Q&A draft budget
The assembly government publishes its draft budget at 1500 GMT on Wednesday. It will set out the detailed spending plans for all areas of devolved expenditure for the next three years.
How important is the draft budget?
It is probably the most significant political event of the year. The budget allocates around £14.5bn of expenditure across the public sector in Wales, covering devolved areas like health, education, agriculture, local government and economic development. It is particularly important in the light of next May's assembly elections - these will be the decisions on which the governing parties, Labour and Plaid Cymru, will ask for the Welsh people's votes for the next four-year term. It is also the main opportunity for the Conservative and Liberal Democrat opposition parties to stand up and say where they think the government's priorities are wrong.
What do we know so far?
The actual contents of the budget are a closely-guarded secret until it is published, but there are some indications of what we can expect. First of all, following the assembly government's settlement from the Spending Review in Westminster, it's clear that it will be a budget made up largely of cuts, rather than spending increases. This is in stark contrast to the first 10 years of devolution, which saw several generous increases in the money that successive Welsh governments had to spend. The assembly government says its priorities are schools, skills and hospitals - so these areas can expect some measure of protection.
Does that mean health and education budgets will be ring-fenced and protected from any cuts?
No. Ministers are drawing a careful distinction between protecting the health budget and the education budget, and protecting spending on hospitals and schools. The emphasis is on maintaining front-line services, rather than keeping those department's budgets intact in their entirety. Doing so would mean much deeper cuts elsewhere in the budget.
Are we likely to see a political row when the figures are revealed?
Yes - and it has already started. The Welsh Conservatives have made a clear pledge that they would protect the £6bn plus health budget in its entirety, and give it inflation linked increases every year. It is an eye-catching promise, designed to appeal to many voters for whom health is a key issue. However, in order to balance the budget, this would mean severe cuts elsewhere in government expenditure. So far the Tories have refused to spell out where those cuts would come. The other three parties, Labour, Plaid Cymru and the Liberal Democrats will not match the pledge, but they warn that the Conservatives will lack credibility unless they can state clearly how the cuts can be made elsewhere. Expect this to be a major row right up to next May's elections.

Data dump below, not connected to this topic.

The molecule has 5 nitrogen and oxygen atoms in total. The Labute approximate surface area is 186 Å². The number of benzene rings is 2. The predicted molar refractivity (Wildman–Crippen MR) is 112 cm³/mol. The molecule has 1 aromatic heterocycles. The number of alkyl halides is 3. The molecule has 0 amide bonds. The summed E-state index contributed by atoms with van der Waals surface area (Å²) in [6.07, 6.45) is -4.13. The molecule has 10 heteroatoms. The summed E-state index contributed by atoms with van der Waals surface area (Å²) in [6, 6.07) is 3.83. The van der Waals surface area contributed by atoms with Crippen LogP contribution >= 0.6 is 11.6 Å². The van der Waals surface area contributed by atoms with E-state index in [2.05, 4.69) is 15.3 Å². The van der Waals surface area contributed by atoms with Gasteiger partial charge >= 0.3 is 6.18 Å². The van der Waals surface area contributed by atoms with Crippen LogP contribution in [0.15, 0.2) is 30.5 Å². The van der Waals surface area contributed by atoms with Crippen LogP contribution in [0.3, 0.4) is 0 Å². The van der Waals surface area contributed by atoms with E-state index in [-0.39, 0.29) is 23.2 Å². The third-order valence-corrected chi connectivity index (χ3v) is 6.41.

Which areas could be the worst hit?
It is clear from the Westminster Spending Review which part of the budget will be hit the hardest and that is what is called capital spending, or spending on building new schools, roads and hospitals. This element of the budget will fall by more than 40% over the next four years. The Health Minister Edwina Hart has said this cut will make it very difficult for the government to continue building new, large hospitals in Wales in the coming years. Expect departments such as economic development and transport to see their budgets fall sharply, as a much bigger proportion of what they spend is capital compared to other departments, including big road-building and maintenance projects.
What about local council budgets?
The expectation is that these will take a hit - but probably not as bad as many councils in England took from the UK Government. The assembly government is likely to want to limit reductions to around the average handed out to its own departments - so it cannot be accusing of singling out councils for cuts. But local authorities will have to take their share of pain when it comes to the big cuts in capital spending, which will lead to difficult decisions about which projects could face the axe locally. The overall figure for how much goes to local government will be announced in the draft budget, with the allocations to individual councils coming a week later. They will then have to take decisions about jobs, services, and how much to increase council tax by.
Is there still enough money to maintain flagship assembly government policies like free prescriptions and free bus travel for older people?
The answer to that is yes - because ministers are adamant that these universal benefits must stay and so they have been prioritised in the budget. The Liberal Democrats say they would scrap free prescriptions for all as wasteful. The Conservatives agree and would also get rid of free school breakfasts. This is another clear dividing line between the government and opposition parties.
What's the time scale for all this?
After the draft budget is published, there will be two months of intense scrutiny by assembly committees either side of Christmas, followed by a big set-piece debate of all AMs in mid-January. The assembly government will then draw up its final budget and put it to a vote of members following another debate in the second week of February.